[PP.07.16] THE RELATIONSHIP BETWEEN GENES INVOLVING IN ARYL HYDROCARBON RECEPTOR SIGNALING PATHWAY AND RISK OF ESSENTIAL HYPERTENSION

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Abstract

Objective:

The purpose of this study was to investigate whether polymorphisms in genes involving aryl hydrocarbon receptor (AHR) signaling pathway are associated with the risk of essential hypertension (EH).

Design and method:

A genetic association study of the AHR signaling pathway gene polymorphisms with essential hypertension in Russian population. A total of 1908 unrelated Russian subjects including 1140 EH patients and 768 age and sex matched normotensive controls were recruited for this study. Seven common functional polymorphisms such AHR R554K (rs2066853), ARNT 567G > C (rs2228099), AHRR Pro185Ala (rs2292596), CYP1A1 I462 V (rs1048943), CYP1A2 154C > A (rs762551), CYP1B1 V432L (rs1056836), NQO1 P187S (rs1800566) were selected for the study. The polymorphisms were genotyped using TaqMan-based assays.

Results:

We found that carriers for variant genotypes (567GC plus CC) of the ARNT gene were at an increased risk of EH (odds ratio = 1.23; 95% confidence interval: 1.02–1.48, P = 0.03). Moreover, a genotype 154AA of the CYP1A2 gene was associated with decreased risk of EH (odds ratio = 0.74; 95% confidence interval: 0.55–0.98, P = 0.04).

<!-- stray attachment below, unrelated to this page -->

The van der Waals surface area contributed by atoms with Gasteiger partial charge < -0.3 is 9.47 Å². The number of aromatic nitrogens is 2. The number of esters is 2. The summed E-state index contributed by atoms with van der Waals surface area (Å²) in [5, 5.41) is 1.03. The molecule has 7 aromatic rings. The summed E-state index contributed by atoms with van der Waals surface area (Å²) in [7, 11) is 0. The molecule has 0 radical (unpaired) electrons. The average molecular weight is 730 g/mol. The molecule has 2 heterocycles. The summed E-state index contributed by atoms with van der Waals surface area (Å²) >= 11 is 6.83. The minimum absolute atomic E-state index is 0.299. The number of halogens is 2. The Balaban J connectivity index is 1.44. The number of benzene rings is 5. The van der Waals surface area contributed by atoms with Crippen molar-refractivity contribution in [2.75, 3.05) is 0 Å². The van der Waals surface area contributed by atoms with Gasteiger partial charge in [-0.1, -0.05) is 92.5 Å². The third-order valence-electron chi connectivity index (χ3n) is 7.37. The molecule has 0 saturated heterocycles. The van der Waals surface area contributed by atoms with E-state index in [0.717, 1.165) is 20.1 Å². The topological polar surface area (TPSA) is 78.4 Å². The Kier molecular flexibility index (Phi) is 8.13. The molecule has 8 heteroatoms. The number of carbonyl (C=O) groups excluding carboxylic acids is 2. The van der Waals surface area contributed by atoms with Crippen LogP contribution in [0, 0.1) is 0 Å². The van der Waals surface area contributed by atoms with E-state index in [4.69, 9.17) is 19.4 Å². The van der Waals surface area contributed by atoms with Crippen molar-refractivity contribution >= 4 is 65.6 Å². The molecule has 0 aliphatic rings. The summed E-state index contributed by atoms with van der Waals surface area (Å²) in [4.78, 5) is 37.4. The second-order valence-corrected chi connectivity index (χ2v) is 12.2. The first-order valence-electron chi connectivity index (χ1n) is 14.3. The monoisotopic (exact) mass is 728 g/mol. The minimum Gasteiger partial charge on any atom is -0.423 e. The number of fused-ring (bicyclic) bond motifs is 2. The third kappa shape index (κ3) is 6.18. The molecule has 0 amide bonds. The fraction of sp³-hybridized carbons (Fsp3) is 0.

Conclusions:

To the best of our knowledge, this is the first study reporting associations between AHR signaling pathway genes and the risk of essential hypertension. AHR signaling represents a very promising target for prevention and treatment of hypertension due to its role in heart and vascular physiology, blood pressure regulation and vascular nitric oxide generation. However, AHR is an orphan nuclear receptor with a primary function of mediating xenobiotic metabolism through transcriptional activation of Phase I and Phase II biotransformation enzymes, suggesting a potential role of this pathway in the mechanisms of air pollution-induced hypertension. Our preliminary study findings demonstrate a potential importance of polymorphic genes mediating adaptive and toxic responses to environmental xenobiotics such as halogenated aromatic hydrocarbons in the development of human hypertension. Further investigations are required to confirm the contribution of these genes to essential hypertension risk in independent populations, to assess gene-environment interactions underlying this susceptibility and to designate novel options for disease treatment and prevention. The study was supported by Russian Science Foundation (number 15–15-10010).

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